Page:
“Relax,” one of the banners said. “It’s only sex.”
It was advice nobody at Saturday’s Out in the Park festival seemed to need.
Thousands of people who attended Tacoma’s annual gay, lesbian, bisexual and transgender extravaganza let it all hang out, packing themselves into a hot and sweaty mass of bare skin, rainbow hues, deafening music and mutual acceptance.
Saturday afternoon’s event was part of a multiday festival designed to celebrate the community’s diversity, freedom
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of expression and political progress made in the past year.
Dozens of vendors lined both sides of the street: LGBT advocacy groups, banks, drugstores, law firms, churches, politicians, unions and an array of chiropractors, hospitals and charity organizations.
For more than a decade, the Out in the Park festival took place in Wright Park, where the grass and trees tended to soften the heat and hormones.
Lately the festival has been confined to two blocks of concrete pavement — on Broadway between Ninth and 11th streets — and with the afternoon temperature topping 90 degrees, the reflected heat had attendees seeking shade as they took in the lip-synching shows, psychic readings, drag performances and music.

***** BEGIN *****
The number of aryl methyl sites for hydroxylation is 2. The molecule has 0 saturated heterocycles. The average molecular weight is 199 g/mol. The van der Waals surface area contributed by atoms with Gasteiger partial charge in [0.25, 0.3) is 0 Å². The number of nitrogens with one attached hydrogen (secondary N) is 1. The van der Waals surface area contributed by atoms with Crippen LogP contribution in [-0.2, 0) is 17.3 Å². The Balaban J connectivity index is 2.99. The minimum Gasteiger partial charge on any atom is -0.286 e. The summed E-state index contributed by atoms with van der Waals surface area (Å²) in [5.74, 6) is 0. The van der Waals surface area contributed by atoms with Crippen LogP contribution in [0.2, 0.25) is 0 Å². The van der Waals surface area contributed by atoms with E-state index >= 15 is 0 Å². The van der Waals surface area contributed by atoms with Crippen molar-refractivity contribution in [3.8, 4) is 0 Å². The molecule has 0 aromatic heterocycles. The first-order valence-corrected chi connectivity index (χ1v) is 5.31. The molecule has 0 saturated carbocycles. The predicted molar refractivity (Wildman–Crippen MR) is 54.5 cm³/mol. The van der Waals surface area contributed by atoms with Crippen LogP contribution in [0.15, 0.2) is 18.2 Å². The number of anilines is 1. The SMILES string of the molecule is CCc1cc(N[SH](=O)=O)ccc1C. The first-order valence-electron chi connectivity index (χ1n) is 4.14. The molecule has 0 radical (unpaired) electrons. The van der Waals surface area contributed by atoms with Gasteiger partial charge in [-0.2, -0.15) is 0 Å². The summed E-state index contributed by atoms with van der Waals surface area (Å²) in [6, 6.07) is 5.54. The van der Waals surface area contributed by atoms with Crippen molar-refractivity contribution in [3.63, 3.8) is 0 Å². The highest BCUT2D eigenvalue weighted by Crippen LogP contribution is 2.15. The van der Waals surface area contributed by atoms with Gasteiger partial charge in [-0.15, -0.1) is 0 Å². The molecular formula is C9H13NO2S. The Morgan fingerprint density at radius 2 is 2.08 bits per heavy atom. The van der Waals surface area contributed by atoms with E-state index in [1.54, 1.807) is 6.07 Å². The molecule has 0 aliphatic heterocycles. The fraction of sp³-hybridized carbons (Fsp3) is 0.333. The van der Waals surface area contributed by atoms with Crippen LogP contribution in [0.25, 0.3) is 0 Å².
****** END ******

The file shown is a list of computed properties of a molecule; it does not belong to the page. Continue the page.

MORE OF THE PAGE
How many different things can be dyed rainbow — the hues of LGBT awareness? Plenty, as it turns out.
There were rainbow loincloths, hair, hats, tutus, bras, fox tails, fairy wings and at least one rainbow Chihuahua. Power extension cords snaking their way to amplifiers were secured with rainbow-colored duct tape.
Out in the Park was just one part of the city’s 10-day gay pride celebration, which began Friday when Tacoma Mayor Marilyn Strickland presided over a rainbow flag-raising ceremony at City Hall.
“We are very proud in Tacoma, Washington, to be the first city in America, I believe, to fly the pride flag over City Hall,” Strickland told the assembled crowd.
“Some places have a pride day; they have a parade,” Strickland said. “We do it for 10 days in Tacoma because when we do something, we really get down.”
For those over 21, Saturday’s street celebration continued at The Mix and Club Silverstone, two gender-friendly bars on St. Helens Avenue, which was closed to traffic for the night.
Sunday morning at 10 a.m., Urban Grace Church will present a special “equality” service, followed by an LGBT panel discussion at 12:15 p.m.
On Monday, an LGBT Film Series starts at The Grand Cinema theater on Fawcett Street.
Until 2011, Tacoma’s annual pride celebration was a one-day event, consisting of Out in the Park. The festival has expanded each year since then.